Pro-independence demonstrations took place across Catalonia on Wednesday in protest against the jailing of sacked regional politicians.
Catalan pro-independence union CSC called the strike which was supported by civic groups Asamblea Nacional Catalana (ANC) and Omnium Cultural, whose leaders were imprisoned last month on sedition charges.
Activists blocked roads across the region, causing huge tailbacks into Barcelona while some public transport ran minimum services.
Scores of people stood across dozens of major highways in the region waving placards and chanting “freedom for political prisoners” while minor scuffles were reported on social media as police attempted to move protesters, TV and video images showed.
The national railway operator, Renfe, said that trains stopped working on dozens of local lines because protesters were blocking tracks. Several national high-speed lines have also been affected, Renfe added, with trains delayed or diverted. In the northern town of Girona, protesters bypassed police controls to enter the main railway station.
However, despite transport delays, shops and businesses in the region largely appeared to be functioning as normal.
The leaders the ANC and Omnium and eight former members of the Catalan government are in prison awaiting trial after staging a referendum on secession that Spanish courts deemed illegal and then declaring independence.
The independence drive has tipped Spain in to its worst political crisis in decades, widening political and cultural divisions and prompting thousands of companies to relocate out of the region.
The government, which assumed control of Catalonia after a unilateral independence declaration, has called an election for December 21.
Meanwhile, Catalan secessionist parties on Tuesday failed to agree on a united ticket to contest the snap regional election, making it more difficult to rule the region after the vote and press ahead with their collective bid to split from Spain.
Catalan political parties had until midnight on Tuesday to register coalitions ahead of the vote, but the two main forces which formed an alliance to rule the region for the last two years did not manage to agree on a new pact in time.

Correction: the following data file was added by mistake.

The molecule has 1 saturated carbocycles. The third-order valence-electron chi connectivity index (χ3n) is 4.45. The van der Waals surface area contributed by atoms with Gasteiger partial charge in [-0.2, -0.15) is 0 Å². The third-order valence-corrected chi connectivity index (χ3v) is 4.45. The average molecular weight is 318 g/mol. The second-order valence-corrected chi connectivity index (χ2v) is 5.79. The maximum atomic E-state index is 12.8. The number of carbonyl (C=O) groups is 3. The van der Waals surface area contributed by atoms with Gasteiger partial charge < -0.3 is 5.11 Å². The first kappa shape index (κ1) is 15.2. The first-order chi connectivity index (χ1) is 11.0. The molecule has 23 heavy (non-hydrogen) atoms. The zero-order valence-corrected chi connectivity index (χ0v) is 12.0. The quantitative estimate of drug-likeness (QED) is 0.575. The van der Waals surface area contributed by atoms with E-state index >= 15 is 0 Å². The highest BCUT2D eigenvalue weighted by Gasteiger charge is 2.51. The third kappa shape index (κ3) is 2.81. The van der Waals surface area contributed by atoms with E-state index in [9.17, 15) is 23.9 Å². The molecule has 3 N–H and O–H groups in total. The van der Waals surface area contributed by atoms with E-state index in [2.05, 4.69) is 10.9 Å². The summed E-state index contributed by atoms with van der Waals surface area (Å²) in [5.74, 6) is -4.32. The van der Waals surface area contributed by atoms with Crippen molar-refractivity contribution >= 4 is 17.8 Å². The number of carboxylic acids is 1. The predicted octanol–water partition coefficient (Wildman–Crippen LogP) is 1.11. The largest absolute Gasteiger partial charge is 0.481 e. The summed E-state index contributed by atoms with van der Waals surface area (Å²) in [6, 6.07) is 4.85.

While they could still find an agreement after the vote, political analysts say the lack of a deal on a joint campaign may also trigger a leadership fight at the top of the movement.
This is because center-right PdeCat (Catalan Democratic Party) of sacked Catalan president Carles Puigdemont is expected to be overtaken by leftist Esquerra Republicana de Catalunya (ERC) of former regional vice president Oriol Junqueras.
Puigdemont and Junqueras are the two main leaders behind the current secession bid that last month led to a unilateral declaration of independence which Spain thwarted by imposing direct rule on the region.
Junqueras is currently in custody pending a potential trial on charges of sedition, rebellion and misuse of public funds. Puigdemont, who faces the same charges, is currently in self-imposed exile in Belgium and has said he would oppose extradition.
Belgian Prime Minister Charles Michel is refusing to comment on the political actions of the ousted Catalan leader in Belgium, saying that Puigdemont's case must be handled by justice authorities alone.
Michel told Belgian lawmakers Wednesday that "as prime minister I consider that I don't have to make any pronouncements about justice, whether it be in Belgium or between European countries."
The premier was lambasted by the lawmakers for his handling of the Catalan crisis and its fallout in Belgium, where Puigdemont and four associates are fighting extradition to Spain.
While some Belgian government officials have criticized Spain's handling of Puigdemont's independence drive, Michel said that the Spanish government remains his partner.
He said: "We have an interlocutor; it is the government in Madrid. It is Spain."
Spanish Prime Minister Mariano Rajoy said next month's elections in Catalonia should open "a new political era" in the northeastern region with the return to normality and respect for the country's laws.
"I hope that elections open a new political era of coexistence, in which the rules are respected and the Spanish economy recovers," he said in parliament Wednesday when asked by opposition lawmakers about the extraordinary controls that have led to central authorities to rule directly Catalonia.